Windbloc or No Windbloc

2:44 p.m. on March 20, 2002 (EST)

a.k.a. Johnnycakes

I wanted to hear what others think about windbloc fleece. I bought both the pants and the jacket, and am not so sure they

7:25 a.m. on March 21, 2002 (EST)

a.k.a. Chris

I like my jacket, but I don't think I'd get pants. My sierra designs pants with long underwear are warm and windproof enough for most times when I use the jacket (and am active and creating heat) For around camp at the end of the day, I like my heavy fleece pants with shell pants over if it's wet or windy. I think the jacket is very usefull when you don't need the bulk or warmth of a shell and fleece combo. As a stand alone piece, the windproof fleece is significantly warmer than regular, even in moderate wind. Bottom line is, the jacket holds a usefull spot for me, but it hasn't replaced my regular fleece. IMO, keep the jacket, return the pants and spend the $$ on something you'll get more use out of.


I wanted to hear what others think about windbloc fleece. I bought both the pants and the jacket, and am not so sure they

2:04 p.m. on March 22, 2002 (EST)

a little of both is the answer. the "partial eclipse" fleece made by patagonia is one of my most used garments. it has windbloc on the front and back and powerstretch fleece on the sides, under the arms. stops most of the wind but breathes much better than full windbloc.



I wanted to hear what others think about windbloc fleece. I bought both the pants and the jacket, and am not so sure they

7:25 p.m. on March 24, 2002 (EST)
4,404 reviewer rep
6,005 forum posts
Interesting question

I had a discussion with one of the top guys at one of the major guide services about various insulators, particularly Windblock types, and later, out of his hearing, with one of the guides who worked for him and a guide who worked for a competing service (interesting discussions you can have when sitting around waiting for weather at 14k on Denali). Opinions differed greatly. I would say the basic thing is what works for you, works for you. The only way to find out is use it in a variety of conditions. Mucho bucks? Yes, but gear wears out anyway.

My opinion (not that an Old Greybeard's opinion is to be trusted, bigotted old geezers that we are) - I really like wind blocking materials for gloves and hats (especially the Mountain Hardwear balaclava that has the mesh over the ears), but find that the jackets are definitely not as good as a combination of 200-wt fleece plus a light windshell. Marmot's Driclime and Schoeller are just as good at insulating and wind blocking, plus a lot lighter and more compressible. Windblock jackets are more bulky to put in the pack than 200-wt fleece plus a light windshell. The head guide type claimed the windblock did not have as wide a temperature comfort range as straight fleece, although I haven't found that to be true - just not as warm. One thing I have used my windblock jacket for is when stopping after hiking - throw it on over my other clothes while resting, then shove it back in the pack when ready to go - no juggling of layers. These days, I am using my belay jacket for this purpose - warmer, lighter, more stuffable, plus water-repellant almost to the point of being waterproof (Integral Designs Dolomiti, but Marmot and Patagonia make similar ones).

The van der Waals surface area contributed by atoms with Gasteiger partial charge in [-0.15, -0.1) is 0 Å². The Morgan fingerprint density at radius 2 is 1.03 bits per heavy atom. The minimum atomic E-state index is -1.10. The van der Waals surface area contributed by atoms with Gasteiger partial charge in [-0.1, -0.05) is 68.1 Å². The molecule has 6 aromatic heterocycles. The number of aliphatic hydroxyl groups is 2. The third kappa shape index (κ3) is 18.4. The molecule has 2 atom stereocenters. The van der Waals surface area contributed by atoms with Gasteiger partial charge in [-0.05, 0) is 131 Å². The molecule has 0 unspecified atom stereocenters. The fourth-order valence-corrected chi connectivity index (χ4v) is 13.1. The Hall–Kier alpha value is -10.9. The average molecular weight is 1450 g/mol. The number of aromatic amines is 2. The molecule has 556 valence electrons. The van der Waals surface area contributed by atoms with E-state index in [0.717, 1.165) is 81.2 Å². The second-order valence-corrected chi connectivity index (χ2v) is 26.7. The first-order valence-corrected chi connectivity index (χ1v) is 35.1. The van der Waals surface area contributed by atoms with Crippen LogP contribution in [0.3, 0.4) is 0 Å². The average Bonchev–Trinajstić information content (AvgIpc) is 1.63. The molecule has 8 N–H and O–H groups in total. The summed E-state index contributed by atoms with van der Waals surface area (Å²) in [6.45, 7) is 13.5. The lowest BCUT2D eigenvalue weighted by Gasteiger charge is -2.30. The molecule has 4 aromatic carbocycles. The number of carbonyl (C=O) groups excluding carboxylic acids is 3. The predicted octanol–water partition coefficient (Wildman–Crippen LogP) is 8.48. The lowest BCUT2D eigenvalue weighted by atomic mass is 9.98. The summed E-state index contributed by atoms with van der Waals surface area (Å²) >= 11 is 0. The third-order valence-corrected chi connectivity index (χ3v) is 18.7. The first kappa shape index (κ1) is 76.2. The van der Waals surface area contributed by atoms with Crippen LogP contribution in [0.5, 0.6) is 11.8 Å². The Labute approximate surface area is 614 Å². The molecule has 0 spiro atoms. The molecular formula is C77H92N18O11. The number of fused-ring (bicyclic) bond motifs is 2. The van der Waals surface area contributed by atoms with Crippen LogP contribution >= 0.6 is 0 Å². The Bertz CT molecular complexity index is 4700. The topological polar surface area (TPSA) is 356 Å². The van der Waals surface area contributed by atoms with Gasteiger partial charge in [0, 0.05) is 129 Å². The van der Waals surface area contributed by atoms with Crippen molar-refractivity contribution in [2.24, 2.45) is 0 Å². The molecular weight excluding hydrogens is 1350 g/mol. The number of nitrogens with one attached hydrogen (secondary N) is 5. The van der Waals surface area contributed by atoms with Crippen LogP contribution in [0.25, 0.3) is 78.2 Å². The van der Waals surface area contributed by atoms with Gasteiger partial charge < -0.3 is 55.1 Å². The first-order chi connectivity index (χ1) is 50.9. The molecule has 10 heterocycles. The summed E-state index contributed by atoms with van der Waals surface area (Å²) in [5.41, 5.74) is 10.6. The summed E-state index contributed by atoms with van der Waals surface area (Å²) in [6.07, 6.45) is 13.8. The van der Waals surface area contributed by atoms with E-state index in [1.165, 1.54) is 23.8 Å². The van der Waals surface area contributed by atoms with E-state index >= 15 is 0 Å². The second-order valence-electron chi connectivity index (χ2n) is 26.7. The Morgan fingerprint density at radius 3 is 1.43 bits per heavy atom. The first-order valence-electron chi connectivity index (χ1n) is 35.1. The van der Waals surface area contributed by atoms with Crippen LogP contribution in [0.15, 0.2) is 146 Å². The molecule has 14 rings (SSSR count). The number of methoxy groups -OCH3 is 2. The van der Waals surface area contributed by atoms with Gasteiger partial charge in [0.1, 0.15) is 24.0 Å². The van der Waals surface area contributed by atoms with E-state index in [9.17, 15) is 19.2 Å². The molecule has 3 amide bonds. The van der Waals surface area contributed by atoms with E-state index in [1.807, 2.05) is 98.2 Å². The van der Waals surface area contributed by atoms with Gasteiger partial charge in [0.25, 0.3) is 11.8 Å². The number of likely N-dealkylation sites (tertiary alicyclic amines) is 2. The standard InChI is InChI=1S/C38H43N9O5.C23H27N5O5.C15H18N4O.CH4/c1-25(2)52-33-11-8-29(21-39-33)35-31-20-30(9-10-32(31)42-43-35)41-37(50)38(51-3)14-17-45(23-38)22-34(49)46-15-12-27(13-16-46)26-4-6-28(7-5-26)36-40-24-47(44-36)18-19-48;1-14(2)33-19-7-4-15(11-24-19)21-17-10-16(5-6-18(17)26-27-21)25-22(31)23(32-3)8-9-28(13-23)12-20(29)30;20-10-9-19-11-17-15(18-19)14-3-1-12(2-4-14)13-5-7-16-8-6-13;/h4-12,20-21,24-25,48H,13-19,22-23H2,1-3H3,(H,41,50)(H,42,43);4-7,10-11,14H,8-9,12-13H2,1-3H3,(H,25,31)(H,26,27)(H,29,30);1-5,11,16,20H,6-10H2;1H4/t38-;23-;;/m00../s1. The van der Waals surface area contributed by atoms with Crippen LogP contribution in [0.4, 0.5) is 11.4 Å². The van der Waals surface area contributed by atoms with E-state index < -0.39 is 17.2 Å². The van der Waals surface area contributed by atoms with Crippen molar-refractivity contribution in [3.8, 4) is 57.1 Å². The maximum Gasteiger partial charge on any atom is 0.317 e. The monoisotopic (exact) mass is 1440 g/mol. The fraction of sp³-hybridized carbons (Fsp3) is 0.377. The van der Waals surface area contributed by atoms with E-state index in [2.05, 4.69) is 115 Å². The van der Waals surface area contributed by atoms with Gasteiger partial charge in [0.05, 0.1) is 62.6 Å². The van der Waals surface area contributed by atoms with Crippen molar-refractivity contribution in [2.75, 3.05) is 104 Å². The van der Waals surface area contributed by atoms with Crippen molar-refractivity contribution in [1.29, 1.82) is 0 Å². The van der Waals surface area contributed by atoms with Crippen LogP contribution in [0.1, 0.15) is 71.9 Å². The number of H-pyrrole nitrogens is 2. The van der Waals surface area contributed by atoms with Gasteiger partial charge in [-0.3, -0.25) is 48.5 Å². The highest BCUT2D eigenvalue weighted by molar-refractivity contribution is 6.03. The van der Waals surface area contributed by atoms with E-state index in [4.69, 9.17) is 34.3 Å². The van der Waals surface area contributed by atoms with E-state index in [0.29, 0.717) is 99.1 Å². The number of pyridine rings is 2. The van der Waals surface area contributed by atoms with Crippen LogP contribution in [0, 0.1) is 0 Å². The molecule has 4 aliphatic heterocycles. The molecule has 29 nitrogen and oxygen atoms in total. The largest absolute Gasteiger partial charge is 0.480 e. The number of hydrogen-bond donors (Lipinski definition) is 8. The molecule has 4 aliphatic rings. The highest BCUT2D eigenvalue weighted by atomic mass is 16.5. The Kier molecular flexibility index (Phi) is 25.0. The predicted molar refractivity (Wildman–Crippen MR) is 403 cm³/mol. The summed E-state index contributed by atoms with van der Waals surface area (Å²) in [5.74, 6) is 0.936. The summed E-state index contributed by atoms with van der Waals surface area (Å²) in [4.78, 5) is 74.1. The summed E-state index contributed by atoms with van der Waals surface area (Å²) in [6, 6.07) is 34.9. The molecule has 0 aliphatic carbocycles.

One disadvantage that windblockers have for headgear, at least for some people, is that they block hearing. I haven't found it to be a problem, but friends have said they are almost deaf with a windblock hat or balaclava that comes over the ears (I attribute this more to listening to too much rock music on their portable CD players). The Mountain Hardwear balaclava overcomes this with mesh panels over the ears, but you might not have this problem if your hearing is good enough.

As for the pants, again Driclime and Schoeller are just as good or perhaps better. Anyway, you may well be wearing waterproof breathable shell pants or wind pants, in which case, there is zero benefit to the windblocker. If you are wearing a shell pant, be sure to get full side zip, and follow Kris suggestion to get a fleece pant (again full side zip). With full side zip, you can layer and unlayer without taking boots off (or even skis or snowshoes), or even taking the shells completely off. Or, again as Kris said, put the fleece over the shells during a rest stop.

Having had a few years experience with windstopper materials, I would say take the whole setup back and get something like (1) regular fleece plus light wind shell, or (2) something like Driclime or Schoeller, or maybe (3) something like Patagonia's Puffball. Any of these will give the same benefits, but more stuffable and probably lighter.

April 25, 2018
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